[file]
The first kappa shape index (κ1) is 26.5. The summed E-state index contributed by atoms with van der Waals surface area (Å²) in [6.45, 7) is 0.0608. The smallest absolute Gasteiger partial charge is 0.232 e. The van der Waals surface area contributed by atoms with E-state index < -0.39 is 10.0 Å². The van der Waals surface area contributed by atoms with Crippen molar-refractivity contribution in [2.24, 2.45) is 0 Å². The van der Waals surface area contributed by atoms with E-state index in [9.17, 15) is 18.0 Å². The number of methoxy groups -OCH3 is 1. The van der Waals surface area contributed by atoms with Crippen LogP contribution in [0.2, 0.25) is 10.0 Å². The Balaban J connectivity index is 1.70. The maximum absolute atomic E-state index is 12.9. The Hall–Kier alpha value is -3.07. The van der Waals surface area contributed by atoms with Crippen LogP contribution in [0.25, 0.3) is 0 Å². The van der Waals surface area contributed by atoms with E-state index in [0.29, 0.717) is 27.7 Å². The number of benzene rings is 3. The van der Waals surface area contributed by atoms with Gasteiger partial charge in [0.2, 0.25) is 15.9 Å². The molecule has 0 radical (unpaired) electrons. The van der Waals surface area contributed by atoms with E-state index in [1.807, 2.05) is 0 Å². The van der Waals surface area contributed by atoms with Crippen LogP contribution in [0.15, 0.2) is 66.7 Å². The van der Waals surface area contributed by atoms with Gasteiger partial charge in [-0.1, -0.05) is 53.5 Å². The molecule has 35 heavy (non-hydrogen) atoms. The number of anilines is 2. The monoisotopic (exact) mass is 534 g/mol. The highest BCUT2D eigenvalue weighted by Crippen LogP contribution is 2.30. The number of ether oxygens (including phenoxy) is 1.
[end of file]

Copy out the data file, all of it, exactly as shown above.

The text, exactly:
The first kappa shape index (κ1) is 26.5. The summed E-state index contributed by atoms with van der Waals surface area (Å²) in [6.45, 7) is 0.0608. The smallest absolute Gasteiger partial charge is 0.232 e. The van der Waals surface area contributed by atoms with E-state index < -0.39 is 10.0 Å². The van der Waals surface area contributed by atoms with Crippen molar-refractivity contribution in [2.24, 2.45) is 0 Å². The van der Waals surface area contributed by atoms with E-state index in [9.17, 15) is 18.0 Å². The number of methoxy groups -OCH3 is 1. The van der Waals surface area contributed by atoms with Crippen LogP contribution in [0.2, 0.25) is 10.0 Å². The Balaban J connectivity index is 1.70. The maximum absolute atomic E-state index is 12.9. The Hall–Kier alpha value is -3.07. The van der Waals surface area contributed by atoms with Crippen LogP contribution in [0.25, 0.3) is 0 Å². The van der Waals surface area contributed by atoms with E-state index in [0.29, 0.717) is 27.7 Å². The number of benzene rings is 3. The van der Waals surface area contributed by atoms with Gasteiger partial charge in [0.2, 0.25) is 15.9 Å². The molecule has 0 radical (unpaired) electrons. The van der Waals surface area contributed by atoms with E-state index in [1.807, 2.05) is 0 Å². The van der Waals surface area contributed by atoms with Crippen LogP contribution in [0.15, 0.2) is 66.7 Å². The van der Waals surface area contributed by atoms with Gasteiger partial charge in [-0.1, -0.05) is 53.5 Å². The molecule has 35 heavy (non-hydrogen) atoms. The number of anilines is 2. The monoisotopic (exact) mass is 534 g/mol. The highest BCUT2D eigenvalue weighted by Crippen LogP contribution is 2.30. The number of ether oxygens (including phenoxy) is 1.